Since you anchor regularly with an 85lb new generation anchor, do you really think your slightly heavier Luke is going to outperform it when things go rotten?

Frankly, unless one regularly needed a Luke to hook up on rocks or maybe cut through thick grass, I can't see why one of any size would even be on a boat.

I don't mean the above as confrontational. Our boat came with a Luke and we carried it around for several years with me looking at it and wondering when I would ever use it. I tossed it 10yrs ago and have been wondering since if I will ever get in a situation that would prove me to have made a mistake. Particularly since I read comments by people, and am told in person, how important it is to have a Luke as an end-of-days anchor.

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Old 06-11-2014, 13:39   #36
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Re: Anchors - Is One Enough

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Stainless is a lousy material for an anchor. It's prone to crevice corrosion which is hard to detect, and then failure when you most need it. Not to mention it's very expensive. Galvanized wins in every category except looking shiny at the dock.
Thanks for the advice, not into shiny or expensive unless warranted, so glad to hear I can get what I wanted.⛵️
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Old 06-11-2014, 14:22   #37
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Re: Anchors - Is One Enough

Experienced sailors know that Murphy's law always finds the weakest link

Lots of hype about which anchor(s) are best, but the reality is that respecting the design ergonomics of your bow and a conservative approach to deployment will offer you the best form of Murphy free security.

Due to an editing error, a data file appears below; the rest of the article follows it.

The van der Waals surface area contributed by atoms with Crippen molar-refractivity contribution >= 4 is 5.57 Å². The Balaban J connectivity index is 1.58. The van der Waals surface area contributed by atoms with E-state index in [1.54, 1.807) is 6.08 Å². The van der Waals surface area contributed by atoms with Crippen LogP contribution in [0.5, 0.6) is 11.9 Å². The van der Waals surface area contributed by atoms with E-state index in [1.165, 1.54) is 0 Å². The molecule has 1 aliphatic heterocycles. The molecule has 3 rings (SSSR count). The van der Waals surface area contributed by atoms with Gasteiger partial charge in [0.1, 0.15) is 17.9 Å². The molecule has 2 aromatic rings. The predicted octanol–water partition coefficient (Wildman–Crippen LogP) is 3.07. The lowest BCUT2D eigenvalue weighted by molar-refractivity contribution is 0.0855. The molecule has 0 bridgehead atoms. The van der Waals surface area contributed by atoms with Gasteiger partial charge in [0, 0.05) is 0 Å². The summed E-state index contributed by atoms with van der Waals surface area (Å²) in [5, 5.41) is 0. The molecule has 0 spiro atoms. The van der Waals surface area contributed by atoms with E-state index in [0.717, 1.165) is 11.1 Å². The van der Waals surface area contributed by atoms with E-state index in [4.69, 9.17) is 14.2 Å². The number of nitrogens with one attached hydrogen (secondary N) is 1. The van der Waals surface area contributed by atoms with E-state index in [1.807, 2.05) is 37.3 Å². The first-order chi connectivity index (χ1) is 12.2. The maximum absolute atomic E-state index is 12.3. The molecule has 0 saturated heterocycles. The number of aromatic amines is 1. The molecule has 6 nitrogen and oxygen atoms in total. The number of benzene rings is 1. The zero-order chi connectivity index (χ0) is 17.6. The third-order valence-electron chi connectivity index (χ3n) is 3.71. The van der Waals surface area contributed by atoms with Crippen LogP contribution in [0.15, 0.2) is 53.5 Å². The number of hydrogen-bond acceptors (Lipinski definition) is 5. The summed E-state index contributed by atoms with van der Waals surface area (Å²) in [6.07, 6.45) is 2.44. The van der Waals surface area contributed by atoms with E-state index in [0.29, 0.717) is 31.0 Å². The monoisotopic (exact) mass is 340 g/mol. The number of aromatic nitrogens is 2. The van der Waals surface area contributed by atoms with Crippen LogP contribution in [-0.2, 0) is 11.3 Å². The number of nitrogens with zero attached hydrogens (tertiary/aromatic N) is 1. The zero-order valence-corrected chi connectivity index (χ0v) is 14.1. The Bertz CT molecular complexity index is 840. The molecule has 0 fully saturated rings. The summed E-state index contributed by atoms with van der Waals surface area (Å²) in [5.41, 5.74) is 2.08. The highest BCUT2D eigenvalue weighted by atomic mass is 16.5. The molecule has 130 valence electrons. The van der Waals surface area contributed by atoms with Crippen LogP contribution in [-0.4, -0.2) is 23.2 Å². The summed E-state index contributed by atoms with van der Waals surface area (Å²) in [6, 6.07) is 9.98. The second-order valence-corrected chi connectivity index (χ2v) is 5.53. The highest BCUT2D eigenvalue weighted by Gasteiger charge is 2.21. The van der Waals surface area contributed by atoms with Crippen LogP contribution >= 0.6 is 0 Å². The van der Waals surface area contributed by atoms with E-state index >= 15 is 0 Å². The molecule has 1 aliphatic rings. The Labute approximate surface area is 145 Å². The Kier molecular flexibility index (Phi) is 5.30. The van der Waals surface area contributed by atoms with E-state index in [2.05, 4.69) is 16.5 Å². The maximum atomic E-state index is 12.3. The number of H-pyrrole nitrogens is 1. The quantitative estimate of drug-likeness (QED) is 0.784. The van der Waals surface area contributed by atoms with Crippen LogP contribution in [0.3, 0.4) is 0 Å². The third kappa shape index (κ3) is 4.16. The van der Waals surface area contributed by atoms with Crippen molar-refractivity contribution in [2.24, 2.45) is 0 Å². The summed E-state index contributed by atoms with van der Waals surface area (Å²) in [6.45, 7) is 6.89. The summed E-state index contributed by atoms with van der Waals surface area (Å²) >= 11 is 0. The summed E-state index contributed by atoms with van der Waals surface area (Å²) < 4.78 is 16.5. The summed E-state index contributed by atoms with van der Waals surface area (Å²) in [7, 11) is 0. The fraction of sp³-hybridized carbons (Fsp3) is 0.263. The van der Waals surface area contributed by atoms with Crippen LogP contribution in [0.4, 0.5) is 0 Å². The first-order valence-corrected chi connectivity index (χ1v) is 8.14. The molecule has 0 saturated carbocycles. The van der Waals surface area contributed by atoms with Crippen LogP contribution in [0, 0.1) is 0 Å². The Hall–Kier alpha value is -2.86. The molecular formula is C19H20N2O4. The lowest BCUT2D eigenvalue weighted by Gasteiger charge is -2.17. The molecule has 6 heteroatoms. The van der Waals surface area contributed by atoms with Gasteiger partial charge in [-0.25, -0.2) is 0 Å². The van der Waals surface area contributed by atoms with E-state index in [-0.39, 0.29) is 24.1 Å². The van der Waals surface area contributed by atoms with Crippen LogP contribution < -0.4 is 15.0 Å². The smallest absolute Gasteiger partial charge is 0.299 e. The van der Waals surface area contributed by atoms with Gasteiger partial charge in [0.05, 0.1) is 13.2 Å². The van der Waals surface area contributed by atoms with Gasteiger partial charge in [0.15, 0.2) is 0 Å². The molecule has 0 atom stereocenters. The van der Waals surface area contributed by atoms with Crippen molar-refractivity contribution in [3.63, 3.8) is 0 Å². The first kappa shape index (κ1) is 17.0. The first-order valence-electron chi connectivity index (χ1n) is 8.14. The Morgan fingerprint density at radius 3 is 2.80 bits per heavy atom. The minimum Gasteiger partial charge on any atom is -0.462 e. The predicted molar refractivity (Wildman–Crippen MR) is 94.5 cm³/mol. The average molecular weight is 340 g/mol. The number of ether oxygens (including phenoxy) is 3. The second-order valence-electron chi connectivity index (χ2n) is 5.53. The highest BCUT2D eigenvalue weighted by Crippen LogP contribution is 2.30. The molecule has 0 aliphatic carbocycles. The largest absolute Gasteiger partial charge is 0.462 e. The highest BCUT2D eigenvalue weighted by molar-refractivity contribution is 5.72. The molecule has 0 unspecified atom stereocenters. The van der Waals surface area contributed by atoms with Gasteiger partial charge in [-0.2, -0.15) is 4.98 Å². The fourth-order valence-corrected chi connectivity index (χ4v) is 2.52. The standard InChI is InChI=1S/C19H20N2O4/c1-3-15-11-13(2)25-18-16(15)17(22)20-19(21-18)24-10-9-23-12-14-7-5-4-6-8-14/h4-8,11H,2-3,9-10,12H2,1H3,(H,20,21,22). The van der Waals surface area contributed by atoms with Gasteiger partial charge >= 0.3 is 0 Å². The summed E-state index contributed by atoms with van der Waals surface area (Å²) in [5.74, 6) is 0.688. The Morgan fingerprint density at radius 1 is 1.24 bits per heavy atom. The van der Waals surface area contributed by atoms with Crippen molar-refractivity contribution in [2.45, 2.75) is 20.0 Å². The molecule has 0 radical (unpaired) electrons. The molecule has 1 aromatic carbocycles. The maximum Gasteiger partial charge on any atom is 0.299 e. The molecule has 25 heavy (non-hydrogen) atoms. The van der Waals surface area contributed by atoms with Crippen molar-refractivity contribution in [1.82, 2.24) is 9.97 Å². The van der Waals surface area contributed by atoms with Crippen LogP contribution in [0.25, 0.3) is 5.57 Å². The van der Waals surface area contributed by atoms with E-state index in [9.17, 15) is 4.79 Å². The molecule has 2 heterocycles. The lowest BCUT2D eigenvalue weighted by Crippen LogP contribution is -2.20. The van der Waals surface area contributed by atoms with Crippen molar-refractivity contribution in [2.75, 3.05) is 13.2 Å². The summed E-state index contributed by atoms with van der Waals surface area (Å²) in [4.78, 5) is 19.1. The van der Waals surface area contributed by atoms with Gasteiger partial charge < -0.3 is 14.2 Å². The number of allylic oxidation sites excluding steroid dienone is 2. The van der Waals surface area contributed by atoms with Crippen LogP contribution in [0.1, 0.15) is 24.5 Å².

Consider these important factors in choosing your ground tackle:
1 the ease of deployment/recovery that is inherant in your bow arrangement
2 structural bedding of anchors for offshore passages
3 Redundancy of spares to easily and quickly replace Primary in case you loose or need to bouy off primary.
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Old 06-11-2014, 14:47   #38
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Re: Anchors - Is One Enough

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Points that will always weigh against stainless anchors: 300 series stainless yield strength is less than common steels, so they are weaker for their weight (meaning they will bend easier). If used with galvanized chain electrolysis will attack the connecting link. And they cost a hell of a lot more than galvanized.
I just asked the metallurgist sitting across from me in the room, he says you got your facts bass-awkwards. He says, look it up... Stainless 316 has the higher yield strength than steel, plus... A galvanized anchor is certain to rust when the zinc coating wears off, whereas the stainless actor will not rust if manufactured properly. Stainless is also a tougher material, more resistant to impact damage.

Don't use the cheaply made stainless swivels which are prone to crevis corrosion to compare anchors. With the swivels, the fault is in the inferior grade stainless used overseas and the actual manufacturing process.

You get what you pay for...
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Old 06-11-2014, 15:05   #39
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Re: Anchors - Is One Enough

First, let me say that I like SS anchors and have no issues with them. I think the fear and doom around them has little basis in practice. If I could afford one, I would have it.

However, it is easy to look up yield strengths. SS316 has a 2% offset yield strength (a common measurement) of 205mPa. The ultimate yield strength, where it completely separates and fails, is 485mPA.

Bisalloy 80 and similar, which is in common use on new generation anchors, has a 2% offset yield strength of 750mPa. This is over 3.5x that of 316SS, and is 1.5x higher than 316SS ultimate yield strength.

Quite a large difference.

For comparison, mild steel is 250mPa and T6 aluminum 276mPa. Both higher than 316 SS.

I don't know what your metallurgist was thinking.